It’s days like Thursday, Oct. 23 that can really test your mettle as a teacher. I’m talking about the days when you squeeze a roll of vocab quizzes in your hand and wonder whether taking responsibility for the linguistic ability and literacy of more than 100 English Language Learners was the best idea four months after graduating college.
It’s days like Oct. 23 when you just scratch your head and wonder if it’s even possible to accomplish bullet point No. 3 of your goal: getting 100 percent of your students to pass the Texas Assessment of Knowledge and Skills exam and graduate to the ninth grade. It’s days like Oct. 23 when you catch yourself tapping your watch in frustration because the kid who had promised to come in for tutoring failed to show up for the third day in a row.
Yes, it’s days like that that have you thinking, “Do I really have the power to help eliminate educational inequality in this country? Do I really have the potential to effect positive change in the lives of my students?”
Personally, I chose to join Teach for America for many of the same reasons I decided to apply: to help abate educational inequality in the United States; to live among, learn from and work tirelessly for some of the most marginalized members of our society; and to utilize the knowledge and skills which I developed at the University in order to effect positive change both inside and outside the classroom. As nice as that all sounds, though, the romantic feeling of endless possibility you have as an applicant doesn’t go untested. It might be twisted and tugged, pulled at from all angles and bent into shapes you never imagined possible. At times, it may even lose its robustness.
Taking this into consideration, if you believe you are someone who thrives in the face of obstacles; if you have refused to allow the inevitable challenges of life become roadblocks to success; and if you truly believe that eliminating the achievement gap in this country is indeed possible, consider Teach For America.
If you’re considering becoming a teacher, the real questions that you should be asking yourself are, “Do I have the enthusiasm, the foresight and the drive to lead my students to where they need to go? Do I have the ability not only to persist in the face of challenges but to excel when facing them? Will I be able to sustain the intense energy necessary to provide meaningful learning experiences to my kids no matter what obstacle may arise?”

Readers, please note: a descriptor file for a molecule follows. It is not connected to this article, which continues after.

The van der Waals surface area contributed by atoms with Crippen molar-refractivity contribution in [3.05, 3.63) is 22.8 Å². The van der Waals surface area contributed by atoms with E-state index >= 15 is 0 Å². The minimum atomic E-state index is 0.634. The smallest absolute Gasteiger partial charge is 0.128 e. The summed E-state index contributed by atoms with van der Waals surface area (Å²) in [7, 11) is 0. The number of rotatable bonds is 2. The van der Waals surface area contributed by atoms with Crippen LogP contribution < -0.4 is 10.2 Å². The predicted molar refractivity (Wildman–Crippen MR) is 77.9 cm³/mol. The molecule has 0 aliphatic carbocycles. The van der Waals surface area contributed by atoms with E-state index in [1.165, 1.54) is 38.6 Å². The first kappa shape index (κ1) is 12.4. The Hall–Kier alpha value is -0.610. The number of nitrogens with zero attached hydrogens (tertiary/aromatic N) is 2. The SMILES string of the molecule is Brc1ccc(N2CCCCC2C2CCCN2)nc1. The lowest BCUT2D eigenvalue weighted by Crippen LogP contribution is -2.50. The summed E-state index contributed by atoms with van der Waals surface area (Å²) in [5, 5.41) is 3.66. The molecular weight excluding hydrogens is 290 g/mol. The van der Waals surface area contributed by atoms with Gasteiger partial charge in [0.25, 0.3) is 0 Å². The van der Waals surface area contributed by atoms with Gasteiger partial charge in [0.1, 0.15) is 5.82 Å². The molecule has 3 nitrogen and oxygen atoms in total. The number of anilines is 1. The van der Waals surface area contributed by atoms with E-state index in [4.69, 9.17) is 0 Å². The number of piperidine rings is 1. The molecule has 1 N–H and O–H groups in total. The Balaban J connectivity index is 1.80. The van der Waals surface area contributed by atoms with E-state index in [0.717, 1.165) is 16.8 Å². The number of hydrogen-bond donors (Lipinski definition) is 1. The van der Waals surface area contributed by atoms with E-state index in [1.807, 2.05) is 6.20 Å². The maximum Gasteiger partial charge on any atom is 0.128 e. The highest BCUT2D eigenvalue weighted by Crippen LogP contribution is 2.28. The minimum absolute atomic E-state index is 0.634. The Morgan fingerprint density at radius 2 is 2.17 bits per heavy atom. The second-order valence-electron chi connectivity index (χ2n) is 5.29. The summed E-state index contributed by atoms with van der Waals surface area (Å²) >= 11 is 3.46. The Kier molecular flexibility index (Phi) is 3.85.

There will be obstacles, and I’ll admit it, the facts do look grim. More than 13 million children are growing up in poverty, half of whom will never graduate from high school. Those who do graduate will, on average, perform at an eighth-grade level. In addition, nine-year-olds growing up in low-income communities are already three grade levels behind their peers in high-income communities. The lack of resources, everyday obstacles facing your students and responsibility for their academic achievement can be quite overwhelming.
Although the road will no doubt will be full of challenges, not everyday is Oct. 23. It’s days like Oct. 22, when I saw the look on Israel’s face after he completed his first picture book with me in eighth grade English, that help me realize the positive impact I’m having on my students’ lives. It’s days like Oct. 24, when Roman told me that I was the first teacher ever to believe in him. It’s days like Sept. 28, when I was literally jumping for joy in my classroom because Armando received his first A on his unit test, that once again instilled in me the notion that all students can achieve if they really want to.
Through what will unfortunately but likely be a process of trial and error, you too can learn how to equip a room sensibly, make demands of students without oppressing them and enlist your students and their mentors towards the goal you envision for your classroom. So, if you find yourself wondering what you might do after graduation, I’d ask you to remember one simple truth: You came to the University so that you could leave more experienced and informed that when you came. What will you do with the new knowledge and experience you have acquired?
How about working relentlessly so that the gap between the promise of America and the reality of America can one day be closed for millions of children growing up in poverty. How about making a difference? How about teaching?
Andres Ramos is a University alum. He is teaching in Rio Grande Valley of Texas with Teach For America.